Clyde Grand Prix... eventful to say the least!

Disclaimer: I’m writing this while sitting in our gazebo with a few nice Great Lakes Dortmunder Golds to help the words come. :grin: Boy, did they ever! Grab a beverage of your choice and here we go:

The 31st Clyde (OH) Grand Prix is in the books. A tip o’ the tam to Scott and Brad Smith of Fremont Raceway Park for putting on another enjoyable, well run event on a beautiful day that somehow seemed to stay pretty close to on schedule despite the best efforts of some of the classes to create chaos.

This is the second year my son Conor (24) and I (older than some dirt but not all of it) raced in the 206 Light and 206 Masters classes - the troublemaking money classes. Those two classes were responsible for three red flags… :roll_eyes: There were nine classes on the schedule - four trophy classes and five money classes. Last year our goal was just to race competitively and load the karts on the trailer in one piece. This year we had the same goal but wanted to go faster and be more competitive. Mission accomplished, mostly.

Me contemplating how to stay out of trouble before my heat race

Conor not aware of the excitement ahead…

The track at Clyde is 1/2 mile long and consists of a long front straight with a left kink that could be considered a corner but is taken flat. The kink is followed by a 90 left that leads onto the back straight.

That’s me in the drone shot going though the kink on the front straight.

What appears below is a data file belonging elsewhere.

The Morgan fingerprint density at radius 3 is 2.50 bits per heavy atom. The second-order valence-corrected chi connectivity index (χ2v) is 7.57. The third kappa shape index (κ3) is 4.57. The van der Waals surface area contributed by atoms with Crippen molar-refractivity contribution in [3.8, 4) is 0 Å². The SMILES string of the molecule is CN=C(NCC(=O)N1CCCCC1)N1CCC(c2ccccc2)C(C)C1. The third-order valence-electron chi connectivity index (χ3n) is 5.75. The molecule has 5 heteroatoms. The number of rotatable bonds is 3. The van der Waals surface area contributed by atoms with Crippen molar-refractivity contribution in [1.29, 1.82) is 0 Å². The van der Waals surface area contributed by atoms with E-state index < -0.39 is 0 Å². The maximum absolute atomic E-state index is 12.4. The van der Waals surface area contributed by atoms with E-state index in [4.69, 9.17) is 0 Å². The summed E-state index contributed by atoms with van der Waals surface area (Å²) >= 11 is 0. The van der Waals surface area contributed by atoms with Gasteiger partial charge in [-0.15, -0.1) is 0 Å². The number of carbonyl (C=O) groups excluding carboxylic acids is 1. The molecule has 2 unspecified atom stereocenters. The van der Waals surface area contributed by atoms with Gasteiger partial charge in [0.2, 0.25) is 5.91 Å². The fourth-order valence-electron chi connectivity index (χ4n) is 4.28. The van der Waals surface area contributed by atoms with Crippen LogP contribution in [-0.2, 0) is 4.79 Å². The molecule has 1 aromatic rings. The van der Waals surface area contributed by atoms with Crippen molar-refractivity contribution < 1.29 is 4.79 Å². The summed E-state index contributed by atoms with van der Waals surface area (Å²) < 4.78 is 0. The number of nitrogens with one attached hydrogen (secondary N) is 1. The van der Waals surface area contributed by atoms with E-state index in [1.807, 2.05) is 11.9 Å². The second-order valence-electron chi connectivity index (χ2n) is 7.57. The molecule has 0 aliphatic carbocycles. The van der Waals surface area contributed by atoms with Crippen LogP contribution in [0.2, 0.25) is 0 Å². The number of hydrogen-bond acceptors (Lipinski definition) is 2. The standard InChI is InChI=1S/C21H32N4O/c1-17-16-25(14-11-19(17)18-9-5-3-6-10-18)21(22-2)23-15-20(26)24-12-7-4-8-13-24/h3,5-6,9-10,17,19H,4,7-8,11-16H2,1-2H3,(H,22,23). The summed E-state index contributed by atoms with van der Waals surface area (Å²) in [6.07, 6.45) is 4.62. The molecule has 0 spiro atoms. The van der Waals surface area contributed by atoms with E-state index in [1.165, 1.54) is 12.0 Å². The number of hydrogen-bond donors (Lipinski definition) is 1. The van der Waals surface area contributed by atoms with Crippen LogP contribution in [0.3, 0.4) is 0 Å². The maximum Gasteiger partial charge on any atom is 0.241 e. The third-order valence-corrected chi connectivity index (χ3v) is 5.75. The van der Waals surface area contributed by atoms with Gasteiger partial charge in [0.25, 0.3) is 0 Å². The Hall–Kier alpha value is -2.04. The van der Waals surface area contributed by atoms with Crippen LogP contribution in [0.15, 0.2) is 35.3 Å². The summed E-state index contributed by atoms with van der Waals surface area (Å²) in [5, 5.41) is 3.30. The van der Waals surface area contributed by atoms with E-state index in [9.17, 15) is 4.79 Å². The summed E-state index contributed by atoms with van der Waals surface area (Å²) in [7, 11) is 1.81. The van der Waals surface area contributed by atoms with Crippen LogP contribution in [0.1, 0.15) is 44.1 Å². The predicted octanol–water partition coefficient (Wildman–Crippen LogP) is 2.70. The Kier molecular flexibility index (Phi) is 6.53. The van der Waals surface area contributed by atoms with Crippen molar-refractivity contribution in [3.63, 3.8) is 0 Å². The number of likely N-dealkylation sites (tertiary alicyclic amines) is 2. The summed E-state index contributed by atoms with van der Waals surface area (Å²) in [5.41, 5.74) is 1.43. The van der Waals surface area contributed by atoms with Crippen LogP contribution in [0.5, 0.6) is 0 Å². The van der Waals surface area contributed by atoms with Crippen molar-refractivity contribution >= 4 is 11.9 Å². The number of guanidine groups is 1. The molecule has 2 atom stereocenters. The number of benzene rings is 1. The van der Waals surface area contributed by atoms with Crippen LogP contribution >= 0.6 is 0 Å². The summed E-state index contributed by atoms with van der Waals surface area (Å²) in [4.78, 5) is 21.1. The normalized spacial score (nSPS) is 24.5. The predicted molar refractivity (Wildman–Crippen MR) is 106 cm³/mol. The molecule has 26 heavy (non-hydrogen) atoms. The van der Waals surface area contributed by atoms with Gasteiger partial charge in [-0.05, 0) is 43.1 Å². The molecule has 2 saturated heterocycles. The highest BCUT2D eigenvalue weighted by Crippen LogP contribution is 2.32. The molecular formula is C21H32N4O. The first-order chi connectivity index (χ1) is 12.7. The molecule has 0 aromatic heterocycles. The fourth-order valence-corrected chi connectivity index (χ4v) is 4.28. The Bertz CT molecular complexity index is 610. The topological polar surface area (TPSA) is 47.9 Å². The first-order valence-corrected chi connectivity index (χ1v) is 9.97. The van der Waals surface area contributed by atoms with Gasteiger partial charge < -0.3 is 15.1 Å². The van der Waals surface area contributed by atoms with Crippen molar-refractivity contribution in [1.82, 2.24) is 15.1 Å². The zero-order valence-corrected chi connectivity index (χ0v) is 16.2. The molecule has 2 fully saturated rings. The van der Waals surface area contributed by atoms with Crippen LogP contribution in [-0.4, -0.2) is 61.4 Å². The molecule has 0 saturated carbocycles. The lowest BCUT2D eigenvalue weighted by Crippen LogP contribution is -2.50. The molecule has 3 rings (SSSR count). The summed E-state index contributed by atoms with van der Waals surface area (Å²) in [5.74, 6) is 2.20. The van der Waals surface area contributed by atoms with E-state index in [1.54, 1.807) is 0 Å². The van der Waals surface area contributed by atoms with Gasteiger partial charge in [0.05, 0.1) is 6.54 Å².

At the end of the back straight is the infamous ‘Shitcane’ of song and story, where a collection of enthusiastic partiers wait for straw bales to be obliterated.

Conor (0) successfully navigating the ‘Shitcane’.

The exit of the ‘Shitcane’ led to a 90 left followed by a long flat out right hand sweeper. The rising 90 left led to a short straight that seems to cause all kinds of problems. When the street flattens out, the karts seem to want to drift to the right, where large bales of straw await those who try to go too fast on a green track with cold tires (not me, I just watched it happen ahead of me :grin:). The last turn is a deceptively fast descending 90 left that done right gives you good momentum down the front straight.

Drone view of the Clyde Grand Prix track, complete with train. Thanks to the Tiffin University Drone Academy for the image.

206 Masters was the first heat race of the day following short practice sessions on a very green track. I expected the red mist to descend over the field as it approached the Shitcane but it unexpectedly moved a couple corners down the track where it caught ten of the twelve karts in a grand schlomozzle (h/t to sports car racer and broadcaster David Hobbs for the term). I saw the waving yellow and then the completely blocked track and stopped short of the collection of karts. The resulting red flag (not the only one for the day) reset the field with four (?) karts missing. After the restart I wound up ninth. It turns out I was geared a little too short and most of the field was able to pull away from me.

Conor’s 206 Light heat was the third race of the day. He was doing well and along with two other karts was following another kart when the kart ahead of him went wide and hit the big bales. When it was all said and done, everyone was OK although the Paramedics had a close look at the driver who flipped.

After all that, Conor was able to continue after a red flag. The red mist wasn’t done with the 206 Light field as on the last lap, another driver went wide and into a large bale which lifted them up. Conor went under the kart, flipping it over. Conor wound up with deep bruise on his arm but was otherwise OK. The other driver was checked out and sent for evaluation for a possible broken collarbone.

We checked over his kart an discovered that after all the drama, the most significant damage was a split steering shaft bushing, of all things. Amazingly, we were able to get one from our dealer/track owner and got the kart ready for the feature.